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Recruiter helps the creative find their way to MSA

Movies like “Fame” and shows like Fox’s Glee do their best to try and capture the life of high school students who live their lives among the arts. Hallways, classrooms and cafeterias littered with 16-, 17- and 18-year-olds bursting to the brim with musical and visual artistic talent and the optimism of youth; a random note here, a splash of color there. One can just imagine what it’d be like to attend a school as such.

Mauney

Mauney

John Mauney, who goes by Recruiter John, works in admissions at the Mississippi School of Arts and travels around the state offering insight into what it is like to attend school at MSA.

“It’s always electric,” he said.

Mauney grew up in the Jackson area and, after attending Holmes Community College, studied finance at Delta State University. Between graduating from Delta State and recruiting for MSA, Mauney worked in finance and with a mock youth legislature program at YMCA.

Mauney’s history in the arts dates back to his childhood when his mother would ensure that he and his siblings gained extensive exposure to the arts in America.

“She would take us to art museums. She’d make sure we went to plays and shows,” Mauney said.

“She made sure we kind of had our own art school,” Mauney said.

Of course, his mother made sure her children were doing well academically but she also made sure they knew names of artists and their work as well.

Mauney said his background in art, though it may be limited, is nice knowledge to have in case a student has a question. He’s been brushing up to feel more confident.

“It’s one of those things that you sometimes dislike growing up but now you say ‘Thank you, mom’,” Mauney said.

Recruiter John works along with Jennifer Jackson who is the Coordinator of School Advancement at MSA. Mauney’s been working there for a year and three months and likes his job.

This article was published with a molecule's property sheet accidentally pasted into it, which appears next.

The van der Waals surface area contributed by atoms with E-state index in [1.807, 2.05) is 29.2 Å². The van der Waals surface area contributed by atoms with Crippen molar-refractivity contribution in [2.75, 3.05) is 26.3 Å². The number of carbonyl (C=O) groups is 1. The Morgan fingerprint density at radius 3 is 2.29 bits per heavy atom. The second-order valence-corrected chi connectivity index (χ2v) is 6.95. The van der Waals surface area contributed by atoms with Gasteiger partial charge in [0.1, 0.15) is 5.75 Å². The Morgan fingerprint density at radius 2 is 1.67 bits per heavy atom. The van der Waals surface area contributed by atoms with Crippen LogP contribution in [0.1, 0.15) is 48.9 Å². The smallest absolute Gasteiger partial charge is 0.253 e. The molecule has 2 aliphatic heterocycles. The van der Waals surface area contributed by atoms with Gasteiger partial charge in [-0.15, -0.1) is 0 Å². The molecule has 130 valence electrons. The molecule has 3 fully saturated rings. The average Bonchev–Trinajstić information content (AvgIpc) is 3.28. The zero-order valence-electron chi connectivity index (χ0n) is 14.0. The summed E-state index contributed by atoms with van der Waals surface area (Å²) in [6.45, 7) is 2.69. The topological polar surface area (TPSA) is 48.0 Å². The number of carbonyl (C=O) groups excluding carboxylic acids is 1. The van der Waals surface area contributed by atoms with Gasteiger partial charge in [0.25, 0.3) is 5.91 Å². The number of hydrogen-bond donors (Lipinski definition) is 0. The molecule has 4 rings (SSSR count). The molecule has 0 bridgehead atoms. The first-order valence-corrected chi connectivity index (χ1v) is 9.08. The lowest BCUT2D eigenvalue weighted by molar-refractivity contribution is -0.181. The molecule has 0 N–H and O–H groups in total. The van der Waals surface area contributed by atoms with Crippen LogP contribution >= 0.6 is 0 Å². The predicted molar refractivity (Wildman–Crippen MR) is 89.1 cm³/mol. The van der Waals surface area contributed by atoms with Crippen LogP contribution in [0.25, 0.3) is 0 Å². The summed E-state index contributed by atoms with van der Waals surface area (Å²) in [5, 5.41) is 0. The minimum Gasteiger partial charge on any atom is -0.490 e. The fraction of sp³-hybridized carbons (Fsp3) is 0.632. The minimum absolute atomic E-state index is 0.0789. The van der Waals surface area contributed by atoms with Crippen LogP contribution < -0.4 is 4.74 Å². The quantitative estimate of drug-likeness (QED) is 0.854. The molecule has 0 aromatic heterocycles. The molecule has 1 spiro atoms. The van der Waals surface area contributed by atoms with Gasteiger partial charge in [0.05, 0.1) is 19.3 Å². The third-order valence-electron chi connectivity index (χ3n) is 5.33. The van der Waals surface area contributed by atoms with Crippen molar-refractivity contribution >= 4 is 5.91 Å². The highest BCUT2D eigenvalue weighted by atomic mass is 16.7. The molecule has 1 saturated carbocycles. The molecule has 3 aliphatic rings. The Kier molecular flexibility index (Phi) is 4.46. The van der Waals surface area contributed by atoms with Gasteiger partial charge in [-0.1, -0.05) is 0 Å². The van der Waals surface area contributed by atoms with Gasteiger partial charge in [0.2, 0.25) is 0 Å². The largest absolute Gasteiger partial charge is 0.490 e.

“It’s like professional play,” Mauney said. “I go into the high schools and have a lunch booth or break booth. I tell students it’s not just about the academics its also a social experience.”

Mauney said since a lot of the state’s school programs are getting cut there is usually a lot of excitement when he visits schools.

“Of course there are those who aren’t interested and some I end up pointing to MSMS,” Mauney said.

MSMS, the Mississippi School for Math and Science, is another of the state’s residential high school programs for talented and gifted students interested in the science, technology, engineering or math fields.

Upon successful recruitment into the school, Mauney’s approach is more hands-off.

“I try to let them do their own thing,” He said. “You get them here and give them room to find out what they want to do.”

Amidst all of this excitement Mauney feels that seeing the students grow over two short years is most rewarding.

“A student as a junior and then as a senior is like night and day. Watching them perform at Junior Preview then at Senior Preview is like watching two different performances.”

This is important because it’s a goal of MSA to give their students a one or two year head start into college programs.

“I feel like I stumbled into pure luck,” Mauney said about his job.

Mauney and the rest of MSA invite anyone interested to the school’s Experience MSA Day on Nov. 1. There will be two sessions, one at 8 a.m. and one at 11 a.m., where parents. Guardians can come and see if MSA is something for their student.

 MSA disciplines include:

• Dance

• Literary Arts

• Theatre Arts

• Visual Arts

• Vocal Arts